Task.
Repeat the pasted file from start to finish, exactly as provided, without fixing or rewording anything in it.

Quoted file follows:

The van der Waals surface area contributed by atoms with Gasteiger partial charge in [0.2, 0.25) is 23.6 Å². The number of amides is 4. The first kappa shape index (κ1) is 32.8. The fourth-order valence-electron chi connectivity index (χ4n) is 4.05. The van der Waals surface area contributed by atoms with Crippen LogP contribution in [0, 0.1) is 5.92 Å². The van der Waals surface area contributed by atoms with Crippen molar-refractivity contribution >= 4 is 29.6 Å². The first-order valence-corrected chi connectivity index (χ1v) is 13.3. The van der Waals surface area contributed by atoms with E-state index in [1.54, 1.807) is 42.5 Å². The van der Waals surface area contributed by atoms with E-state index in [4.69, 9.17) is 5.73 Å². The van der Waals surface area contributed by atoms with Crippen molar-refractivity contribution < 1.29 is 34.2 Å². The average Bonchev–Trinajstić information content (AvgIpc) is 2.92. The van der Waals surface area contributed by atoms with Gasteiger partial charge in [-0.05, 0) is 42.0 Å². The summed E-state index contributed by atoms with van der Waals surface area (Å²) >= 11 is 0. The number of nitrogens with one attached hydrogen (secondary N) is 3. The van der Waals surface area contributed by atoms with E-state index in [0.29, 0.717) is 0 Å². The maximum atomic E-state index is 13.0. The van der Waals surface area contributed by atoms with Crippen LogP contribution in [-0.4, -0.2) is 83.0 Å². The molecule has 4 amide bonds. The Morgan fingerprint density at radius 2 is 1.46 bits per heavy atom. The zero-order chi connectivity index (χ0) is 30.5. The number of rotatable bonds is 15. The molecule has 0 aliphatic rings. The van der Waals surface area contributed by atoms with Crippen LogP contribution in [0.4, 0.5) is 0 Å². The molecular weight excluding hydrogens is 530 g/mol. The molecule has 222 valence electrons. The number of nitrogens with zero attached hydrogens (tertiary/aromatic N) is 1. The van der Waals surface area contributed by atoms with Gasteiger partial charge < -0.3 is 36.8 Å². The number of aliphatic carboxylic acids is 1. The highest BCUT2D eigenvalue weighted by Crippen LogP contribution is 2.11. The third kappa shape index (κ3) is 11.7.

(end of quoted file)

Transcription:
The van der Waals surface area contributed by atoms with Gasteiger partial charge in [0.2, 0.25) is 23.6 Å². The number of amides is 4. The first kappa shape index (κ1) is 32.8. The fourth-order valence-electron chi connectivity index (χ4n) is 4.05. The van der Waals surface area contributed by atoms with Crippen LogP contribution in [0, 0.1) is 5.92 Å². The van der Waals surface area contributed by atoms with Crippen molar-refractivity contribution >= 4 is 29.6 Å². The first-order valence-corrected chi connectivity index (χ1v) is 13.3. The van der Waals surface area contributed by atoms with E-state index in [1.54, 1.807) is 42.5 Å². The van der Waals surface area contributed by atoms with E-state index in [4.69, 9.17) is 5.73 Å². The van der Waals surface area contributed by atoms with Crippen molar-refractivity contribution < 1.29 is 34.2 Å². The average Bonchev–Trinajstić information content (AvgIpc) is 2.92. The van der Waals surface area contributed by atoms with Gasteiger partial charge in [-0.05, 0) is 42.0 Å². The summed E-state index contributed by atoms with van der Waals surface area (Å²) >= 11 is 0. The number of nitrogens with one attached hydrogen (secondary N) is 3. The van der Waals surface area contributed by atoms with E-state index in [0.29, 0.717) is 0 Å². The maximum atomic E-state index is 13.0. The van der Waals surface area contributed by atoms with Crippen LogP contribution in [-0.4, -0.2) is 83.0 Å². The molecule has 4 amide bonds. The Morgan fingerprint density at radius 2 is 1.46 bits per heavy atom. The zero-order chi connectivity index (χ0) is 30.5. The number of rotatable bonds is 15. The molecule has 0 aliphatic rings. The van der Waals surface area contributed by atoms with Crippen LogP contribution in [0.4, 0.5) is 0 Å². The molecular weight excluding hydrogens is 530 g/mol. The molecule has 222 valence electrons. The number of nitrogens with zero attached hydrogens (tertiary/aromatic N) is 1. The van der Waals surface area contributed by atoms with Gasteiger partial charge < -0.3 is 36.8 Å². The number of aliphatic carboxylic acids is 1. The highest BCUT2D eigenvalue weighted by Crippen LogP contribution is 2.11. The third kappa shape index (κ3) is 11.7.